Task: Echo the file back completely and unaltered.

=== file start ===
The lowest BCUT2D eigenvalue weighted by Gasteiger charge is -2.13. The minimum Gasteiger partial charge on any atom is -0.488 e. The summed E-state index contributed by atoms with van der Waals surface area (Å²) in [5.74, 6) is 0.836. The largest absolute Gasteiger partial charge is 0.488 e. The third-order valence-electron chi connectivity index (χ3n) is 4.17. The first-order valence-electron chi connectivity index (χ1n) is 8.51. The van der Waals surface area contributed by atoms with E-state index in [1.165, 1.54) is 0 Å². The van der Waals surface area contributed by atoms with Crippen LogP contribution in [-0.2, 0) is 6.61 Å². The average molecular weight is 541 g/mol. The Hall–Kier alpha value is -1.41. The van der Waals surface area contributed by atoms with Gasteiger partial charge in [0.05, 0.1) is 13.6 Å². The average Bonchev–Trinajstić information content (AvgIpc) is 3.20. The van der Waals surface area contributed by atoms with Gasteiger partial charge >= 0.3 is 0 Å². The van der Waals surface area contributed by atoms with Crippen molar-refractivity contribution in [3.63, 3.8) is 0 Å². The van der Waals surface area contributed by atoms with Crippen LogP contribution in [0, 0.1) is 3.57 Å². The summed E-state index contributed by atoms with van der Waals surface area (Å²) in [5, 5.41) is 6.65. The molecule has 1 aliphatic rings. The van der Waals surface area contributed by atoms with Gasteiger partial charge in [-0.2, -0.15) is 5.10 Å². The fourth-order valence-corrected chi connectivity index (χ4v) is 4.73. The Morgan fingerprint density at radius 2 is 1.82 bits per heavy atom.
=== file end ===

The lowest BCUT2D eigenvalue weighted by Gasteiger charge is -2.13. The minimum Gasteiger partial charge on any atom is -0.488 e. The summed E-state index contributed by atoms with van der Waals surface area (Å²) in [5.74, 6) is 0.836. The largest absolute Gasteiger partial charge is 0.488 e. The third-order valence-electron chi connectivity index (χ3n) is 4.17. The first-order valence-electron chi connectivity index (χ1n) is 8.51. The van der Waals surface area contributed by atoms with E-state index in [1.165, 1.54) is 0 Å². The van der Waals surface area contributed by atoms with Crippen LogP contribution in [-0.2, 0) is 6.61 Å². The average molecular weight is 541 g/mol. The Hall–Kier alpha value is -1.41. The van der Waals surface area contributed by atoms with Gasteiger partial charge in [0.05, 0.1) is 13.6 Å². The average Bonchev–Trinajstić information content (AvgIpc) is 3.20. The van der Waals surface area contributed by atoms with Gasteiger partial charge >= 0.3 is 0 Å². The van der Waals surface area contributed by atoms with Crippen molar-refractivity contribution in [3.63, 3.8) is 0 Å². The van der Waals surface area contributed by atoms with Crippen LogP contribution in [0, 0.1) is 3.57 Å². The summed E-state index contributed by atoms with van der Waals surface area (Å²) in [5, 5.41) is 6.65. The molecule has 1 aliphatic rings. The van der Waals surface area contributed by atoms with Gasteiger partial charge in [-0.2, -0.15) is 5.10 Å². The fourth-order valence-corrected chi connectivity index (χ4v) is 4.73. The Morgan fingerprint density at radius 2 is 1.82 bits per heavy atom.